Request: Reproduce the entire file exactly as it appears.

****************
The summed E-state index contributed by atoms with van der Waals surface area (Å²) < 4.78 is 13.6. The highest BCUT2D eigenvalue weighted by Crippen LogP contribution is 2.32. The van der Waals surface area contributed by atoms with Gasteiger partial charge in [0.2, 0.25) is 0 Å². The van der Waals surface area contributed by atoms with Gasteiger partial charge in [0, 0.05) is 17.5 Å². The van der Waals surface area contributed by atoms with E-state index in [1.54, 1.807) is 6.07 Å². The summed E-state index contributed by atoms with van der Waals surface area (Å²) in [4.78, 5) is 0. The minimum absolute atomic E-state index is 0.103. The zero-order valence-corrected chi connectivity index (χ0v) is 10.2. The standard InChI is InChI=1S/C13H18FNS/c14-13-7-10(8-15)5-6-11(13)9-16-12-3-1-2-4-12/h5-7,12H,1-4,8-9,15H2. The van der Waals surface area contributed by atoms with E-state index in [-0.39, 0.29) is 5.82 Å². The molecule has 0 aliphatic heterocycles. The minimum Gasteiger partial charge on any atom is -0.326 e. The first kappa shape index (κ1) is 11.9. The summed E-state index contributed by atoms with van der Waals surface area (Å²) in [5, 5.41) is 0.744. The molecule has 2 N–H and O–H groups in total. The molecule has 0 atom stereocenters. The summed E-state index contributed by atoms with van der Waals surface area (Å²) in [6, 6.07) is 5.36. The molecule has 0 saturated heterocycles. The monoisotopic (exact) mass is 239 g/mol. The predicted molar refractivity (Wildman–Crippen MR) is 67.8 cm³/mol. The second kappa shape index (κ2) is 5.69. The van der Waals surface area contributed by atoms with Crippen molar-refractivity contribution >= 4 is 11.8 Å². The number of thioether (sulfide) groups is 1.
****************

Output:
The summed E-state index contributed by atoms with van der Waals surface area (Å²) < 4.78 is 13.6. The highest BCUT2D eigenvalue weighted by Crippen LogP contribution is 2.32. The van der Waals surface area contributed by atoms with Gasteiger partial charge in [0.2, 0.25) is 0 Å². The van der Waals surface area contributed by atoms with Gasteiger partial charge in [0, 0.05) is 17.5 Å². The van der Waals surface area contributed by atoms with E-state index in [1.54, 1.807) is 6.07 Å². The summed E-state index contributed by atoms with van der Waals surface area (Å²) in [4.78, 5) is 0. The minimum absolute atomic E-state index is 0.103. The zero-order valence-corrected chi connectivity index (χ0v) is 10.2. The standard InChI is InChI=1S/C13H18FNS/c14-13-7-10(8-15)5-6-11(13)9-16-12-3-1-2-4-12/h5-7,12H,1-4,8-9,15H2. The van der Waals surface area contributed by atoms with E-state index in [-0.39, 0.29) is 5.82 Å². The molecule has 0 aliphatic heterocycles. The minimum Gasteiger partial charge on any atom is -0.326 e. The first kappa shape index (κ1) is 11.9. The summed E-state index contributed by atoms with van der Waals surface area (Å²) in [5, 5.41) is 0.744. The molecule has 2 N–H and O–H groups in total. The molecule has 0 atom stereocenters. The summed E-state index contributed by atoms with van der Waals surface area (Å²) in [6, 6.07) is 5.36. The molecule has 0 saturated heterocycles. The monoisotopic (exact) mass is 239 g/mol. The predicted molar refractivity (Wildman–Crippen MR) is 67.8 cm³/mol. The second kappa shape index (κ2) is 5.69. The van der Waals surface area contributed by atoms with Crippen molar-refractivity contribution >= 4 is 11.8 Å². The number of thioether (sulfide) groups is 1.